think about it
Your cart is empty
Visit The Shop

The case for a men’s officer?

Recently, my university residential hall has established a men’s officer. Reading through blogs and opinion news sites, I feel conflicted about what role an officer supporting men has to play in this setting.

For a very long time we’ve had a women’s officer whose role was never really clear in the first place. Once a year the women’s officer would give a sexual education seminar under the guise of a ‘girls’ night in’ and then a ‘boys’ night in’ with the assistance of the sexuality officer. She also has a bunch of condoms in her room, alongside medication for thrush and UTIs. She’s supposed to be someone we can talk to in regards to issues with sex, pregnancy, and sexual harassment. In my first year the women’s officer also advertised ‘No Diet Day‘. Essentially, although the role is confused and very ill-defined, it’s very much based in health and being able to talk to someone in the place you live about the issues that come up.

From this health perspective, I can see why a men’s officer might be useful to have around. Perhaps ‘Boys’ Night In’ would be more comfortable for those involved were it conducted by a man. Additionally, men have issues they might need assistance on too – men need condoms, men need referrals, men get sexually assaulted. From this perspective, men are equally entitled to be able to talk to someone in the place they live about issues that may arise.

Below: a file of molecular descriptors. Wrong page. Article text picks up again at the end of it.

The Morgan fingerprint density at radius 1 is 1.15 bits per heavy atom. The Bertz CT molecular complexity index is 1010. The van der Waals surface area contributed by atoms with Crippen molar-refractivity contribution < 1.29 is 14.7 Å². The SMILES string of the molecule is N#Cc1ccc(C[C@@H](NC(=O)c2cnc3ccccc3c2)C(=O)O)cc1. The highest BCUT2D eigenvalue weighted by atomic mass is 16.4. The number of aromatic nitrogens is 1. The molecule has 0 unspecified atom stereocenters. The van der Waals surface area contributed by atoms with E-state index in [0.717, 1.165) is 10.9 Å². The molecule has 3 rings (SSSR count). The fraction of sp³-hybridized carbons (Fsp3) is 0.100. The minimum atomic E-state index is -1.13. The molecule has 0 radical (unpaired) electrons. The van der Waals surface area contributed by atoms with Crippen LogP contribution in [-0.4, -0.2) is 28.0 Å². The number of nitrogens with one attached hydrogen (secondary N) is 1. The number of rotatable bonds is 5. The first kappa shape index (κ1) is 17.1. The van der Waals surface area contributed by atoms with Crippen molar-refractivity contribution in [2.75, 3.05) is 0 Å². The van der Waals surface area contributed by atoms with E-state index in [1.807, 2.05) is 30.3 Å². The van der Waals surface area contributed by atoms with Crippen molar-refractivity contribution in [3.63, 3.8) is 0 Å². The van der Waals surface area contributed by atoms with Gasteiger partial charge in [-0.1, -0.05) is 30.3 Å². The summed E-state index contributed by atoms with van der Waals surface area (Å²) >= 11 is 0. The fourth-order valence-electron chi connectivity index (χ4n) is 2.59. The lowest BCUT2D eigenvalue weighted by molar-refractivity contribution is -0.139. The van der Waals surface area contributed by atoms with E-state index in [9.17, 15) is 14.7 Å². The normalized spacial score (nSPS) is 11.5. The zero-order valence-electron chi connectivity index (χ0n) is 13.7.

However, the purpose of setting up a women’s officer specifically, not just a ‘person you can come and talk to about sex and health’ officer, was to represent the hardships and concerns of women. At this stage, women were extremely underrepresented at a university level and were systematically discriminated against. For instance, at the time when the title was established, you were legally allowed to pay women much less than men who did the exact same job, or even a job that was ‘lower’ on the corporate ladder. The female workforce participation rate was much lower, as was the presence of women in the academy. For some, the question, ‘should we have a men’s officer?’ strikes at the heart of modern feminism. It’s asking ‘do women have any concerns that are substantially different and worse to those of men anymore?’

Some commentators these days point out that it is actually men who are underrepresented at university these days, as 60% of undergraduate students are women. The Manawatu Standard, in New Zealand, suggests that this is because traditionally male-dominated jobs required no university education (unlike female-dominated jobs, teaching and nursing, which now require at least a bachelor’s degree). Additionally, boys are allowed by their parents to shut off during adolescence. They supposedly stop talking and stop feeling enthusiastic about life and start grunting and playing video games. Meanwhile, girls are socialising, working in groups, and thinking that it is a good thing to do well academically. Whether or not this is accurate isn’t the issue, it shows to some extent that boys are treated differently from girls, which can be to the detriment of both sexes.